Green heating systems can be a nightmare
This article was sent by a correspondent who wishes to remain anonymous.
We built a new house seven years ago, after spending two years researching the best, most modern way to construct it, with a view to managing the increase in energy prices. After consulting several architects and heating consultants, we decided on a thermal mass house construction, I won’t go into too much detail, but essentially it means building a house using a solid interior structure and then heavily insulating the exterior walls floor, roof and using thermal-insulated aluminium window frames and triple glazing.
However, the main concern was the type of heating system. We consulted four heating consultants to try and establish the best system to install and this is when the fun started. Again, I will not go into too much detail of the options, but we were astonished at what we were told.
Installation would be quite expensive and the system would not be particularly efficient. Although we had a south-facing house, the roof area facing south was not large due to an earlier planning restriction on the roof height. The consultants explained that solar would not give adequate heat anyway, and we would need to supplement it with either gas, oil or a heatpump.
Air source heat pump
When pressed, two of the consultants admitted that air-source heat pumps had issues: the cost of supply and installation, the space requirement, and there can also be noise issues. But the bombshell came when they stated that air-source heat pumps lose efficiency at around 2–3°C. Below freezing, the air-intake vanes need heating with an electric element; otherwise they seize up and can’t be used. We were shown a graph, demonstrating that the drop off in heat recoverable at low temperatures was dramatic, and we pointed out the obvious concern that cold weather was when we need the heat. It was explained that we would then require a supplementary heating source, such as electricity, gas or oil.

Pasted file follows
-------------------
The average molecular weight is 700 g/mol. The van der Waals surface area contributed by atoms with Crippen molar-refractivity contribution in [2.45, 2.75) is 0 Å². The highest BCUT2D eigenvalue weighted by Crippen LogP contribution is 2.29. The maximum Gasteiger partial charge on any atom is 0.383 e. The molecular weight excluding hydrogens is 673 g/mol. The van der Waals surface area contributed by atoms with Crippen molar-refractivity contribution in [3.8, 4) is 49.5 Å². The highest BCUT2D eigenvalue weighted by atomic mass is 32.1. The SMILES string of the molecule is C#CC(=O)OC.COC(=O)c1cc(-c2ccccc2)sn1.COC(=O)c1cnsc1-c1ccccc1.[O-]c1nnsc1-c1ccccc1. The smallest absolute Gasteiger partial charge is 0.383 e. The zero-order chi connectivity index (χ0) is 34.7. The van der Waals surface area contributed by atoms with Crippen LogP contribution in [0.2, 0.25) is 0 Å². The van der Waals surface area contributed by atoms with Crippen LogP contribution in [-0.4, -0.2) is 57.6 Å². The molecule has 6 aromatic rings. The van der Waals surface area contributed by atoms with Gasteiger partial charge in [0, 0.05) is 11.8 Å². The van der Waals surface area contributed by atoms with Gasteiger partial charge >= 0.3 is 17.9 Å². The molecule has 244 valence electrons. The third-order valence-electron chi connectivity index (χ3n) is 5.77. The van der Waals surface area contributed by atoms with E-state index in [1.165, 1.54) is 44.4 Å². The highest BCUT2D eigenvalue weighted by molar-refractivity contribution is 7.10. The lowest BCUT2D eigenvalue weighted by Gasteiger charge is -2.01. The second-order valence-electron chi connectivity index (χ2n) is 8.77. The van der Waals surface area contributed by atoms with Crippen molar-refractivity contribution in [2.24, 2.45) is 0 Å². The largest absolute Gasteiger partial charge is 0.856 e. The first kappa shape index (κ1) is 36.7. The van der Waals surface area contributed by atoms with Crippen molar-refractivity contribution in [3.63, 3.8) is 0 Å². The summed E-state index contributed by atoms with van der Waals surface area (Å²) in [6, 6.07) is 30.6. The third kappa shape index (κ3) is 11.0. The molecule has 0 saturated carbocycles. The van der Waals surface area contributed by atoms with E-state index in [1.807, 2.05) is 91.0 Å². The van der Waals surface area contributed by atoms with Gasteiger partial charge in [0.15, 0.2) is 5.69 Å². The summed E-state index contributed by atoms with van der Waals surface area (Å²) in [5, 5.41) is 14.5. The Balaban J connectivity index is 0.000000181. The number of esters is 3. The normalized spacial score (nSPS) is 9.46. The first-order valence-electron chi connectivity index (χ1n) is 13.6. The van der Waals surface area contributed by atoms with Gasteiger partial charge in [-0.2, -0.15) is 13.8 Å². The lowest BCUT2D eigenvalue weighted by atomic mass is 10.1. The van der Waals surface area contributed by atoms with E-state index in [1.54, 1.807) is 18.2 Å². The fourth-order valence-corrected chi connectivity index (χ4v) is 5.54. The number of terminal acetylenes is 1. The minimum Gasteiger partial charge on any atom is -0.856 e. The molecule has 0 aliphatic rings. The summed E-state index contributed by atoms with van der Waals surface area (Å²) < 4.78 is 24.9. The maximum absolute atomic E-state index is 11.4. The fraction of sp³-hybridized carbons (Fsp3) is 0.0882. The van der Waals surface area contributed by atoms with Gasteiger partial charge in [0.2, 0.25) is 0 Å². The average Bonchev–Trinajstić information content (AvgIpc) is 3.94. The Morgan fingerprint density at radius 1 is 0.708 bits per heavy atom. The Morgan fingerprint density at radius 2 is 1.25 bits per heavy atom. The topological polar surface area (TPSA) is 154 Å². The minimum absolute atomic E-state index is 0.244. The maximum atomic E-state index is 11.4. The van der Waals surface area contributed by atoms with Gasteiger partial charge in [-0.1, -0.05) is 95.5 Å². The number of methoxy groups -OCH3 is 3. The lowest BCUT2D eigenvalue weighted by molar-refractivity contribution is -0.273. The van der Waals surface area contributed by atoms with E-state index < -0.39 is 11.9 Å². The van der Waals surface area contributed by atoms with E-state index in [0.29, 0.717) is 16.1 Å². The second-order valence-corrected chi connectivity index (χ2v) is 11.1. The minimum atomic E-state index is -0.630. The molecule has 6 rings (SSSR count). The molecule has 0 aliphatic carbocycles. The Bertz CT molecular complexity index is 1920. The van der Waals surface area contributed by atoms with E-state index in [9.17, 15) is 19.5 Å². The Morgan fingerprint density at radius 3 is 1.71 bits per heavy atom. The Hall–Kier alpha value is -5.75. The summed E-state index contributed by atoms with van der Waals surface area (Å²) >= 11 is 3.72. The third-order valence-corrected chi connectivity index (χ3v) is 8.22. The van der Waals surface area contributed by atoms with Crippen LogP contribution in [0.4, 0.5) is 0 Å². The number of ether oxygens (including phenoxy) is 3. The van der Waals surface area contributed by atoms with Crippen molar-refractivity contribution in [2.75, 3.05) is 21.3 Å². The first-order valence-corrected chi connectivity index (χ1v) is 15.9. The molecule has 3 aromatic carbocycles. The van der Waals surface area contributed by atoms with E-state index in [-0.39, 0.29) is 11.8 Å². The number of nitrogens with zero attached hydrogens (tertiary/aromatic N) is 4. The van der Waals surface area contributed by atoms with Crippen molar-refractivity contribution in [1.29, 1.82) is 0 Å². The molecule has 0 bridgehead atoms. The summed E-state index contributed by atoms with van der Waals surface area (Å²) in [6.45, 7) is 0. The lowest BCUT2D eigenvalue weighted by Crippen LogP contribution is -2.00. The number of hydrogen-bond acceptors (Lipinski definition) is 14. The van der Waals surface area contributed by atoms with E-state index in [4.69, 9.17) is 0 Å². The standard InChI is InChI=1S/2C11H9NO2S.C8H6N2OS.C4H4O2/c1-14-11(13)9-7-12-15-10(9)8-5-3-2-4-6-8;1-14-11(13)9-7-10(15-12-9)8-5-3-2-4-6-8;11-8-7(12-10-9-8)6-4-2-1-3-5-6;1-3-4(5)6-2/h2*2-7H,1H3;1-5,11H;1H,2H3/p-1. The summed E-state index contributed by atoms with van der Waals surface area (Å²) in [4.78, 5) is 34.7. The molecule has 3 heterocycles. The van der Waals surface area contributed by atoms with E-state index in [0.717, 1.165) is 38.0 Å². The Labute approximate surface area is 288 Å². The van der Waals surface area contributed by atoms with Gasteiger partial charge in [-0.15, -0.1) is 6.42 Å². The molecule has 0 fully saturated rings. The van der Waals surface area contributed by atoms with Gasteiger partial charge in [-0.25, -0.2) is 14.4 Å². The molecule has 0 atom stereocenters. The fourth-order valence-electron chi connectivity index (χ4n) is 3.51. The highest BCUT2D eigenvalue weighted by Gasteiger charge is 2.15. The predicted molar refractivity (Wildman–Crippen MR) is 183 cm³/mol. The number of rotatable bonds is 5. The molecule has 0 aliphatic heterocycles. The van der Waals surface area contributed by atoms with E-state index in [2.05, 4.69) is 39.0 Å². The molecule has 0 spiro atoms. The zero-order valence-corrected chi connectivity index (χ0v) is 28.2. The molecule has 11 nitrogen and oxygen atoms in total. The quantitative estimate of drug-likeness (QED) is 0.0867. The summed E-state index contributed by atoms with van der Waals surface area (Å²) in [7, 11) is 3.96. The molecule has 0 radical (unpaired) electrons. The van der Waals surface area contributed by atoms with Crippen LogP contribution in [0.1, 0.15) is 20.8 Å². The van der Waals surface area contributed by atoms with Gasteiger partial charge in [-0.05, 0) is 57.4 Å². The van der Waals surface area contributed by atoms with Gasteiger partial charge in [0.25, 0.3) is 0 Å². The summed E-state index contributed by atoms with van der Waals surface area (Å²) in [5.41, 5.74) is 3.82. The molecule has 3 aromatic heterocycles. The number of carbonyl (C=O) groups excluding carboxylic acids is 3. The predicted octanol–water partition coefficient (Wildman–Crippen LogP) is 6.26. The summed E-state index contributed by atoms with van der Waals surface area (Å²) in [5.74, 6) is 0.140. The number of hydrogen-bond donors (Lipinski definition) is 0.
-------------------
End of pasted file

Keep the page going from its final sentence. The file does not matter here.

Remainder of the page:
Ground-source heat pump
A ground-source heat pump and the associated equipment carries a capital cost of tens of thousands of pounds. It also requires a large area of garden, to be excavated to around 2 meters depth, for the underground pipes. Alternatively, it is possible to bore a hole deep into the ground instead, but precisely what depth is unknown and depends on the strata below the house. There would be no guarantee of the energy output gained by this method, so we would have no idea if the spending would deliver adequate heat and hot water.
The costs varied depending on the supplier, but as a ballpark figure the solar came in at around £9,000, the air source pump/exchanger around £8–10,000, the ground source heating in its flatbed variant at around £16,000, rising to £23–30,000 for a borehole variant, depending on the depth and the size of heat exchanger required. It should also be noted, that the heat pumps would require a high input of electricity to work the pumps and heat exchangers.
In the end, the two candid energy consultants admitted that the mains gas that was already available in the village would be the most cost-efficient approach, even with our high-efficiency thermal-mass house construction. In their opinion, the other forms of heating were more suitable for areas off the gas grid. Unsurprisingly then, we opted for gas.
We are glad we researched these questions so carefully. I have recently read several articles about newly constructed houses whose owners have installed green energy systems and have then had to cope with energy bills running to thousands of pounds per annum, even for modest dwellings. Even Kevin McCloud of Grand Designs fame was involved in one of these projects.[i]
To end, even with our expensive build we have seen our energy bills increase by almost 55% in the seven years since we moved in. This is despite us never having used the upstairs heating and the underfloor heating of the ground floor operating only as and when required to maintain the ambient temperature in the living areas. The electricity element has been the main driver.
Who do they think is going
to buy the new green ecohouses? Are developers going to be honest with
prospective owners about the energy costs they are going to be taking on? Electrical
heating on cold days in winter will not come cheap. It won’t take long for the
true cost or heating these properties to become public knowledge. The building
industry should simply refuse to go along with this madness.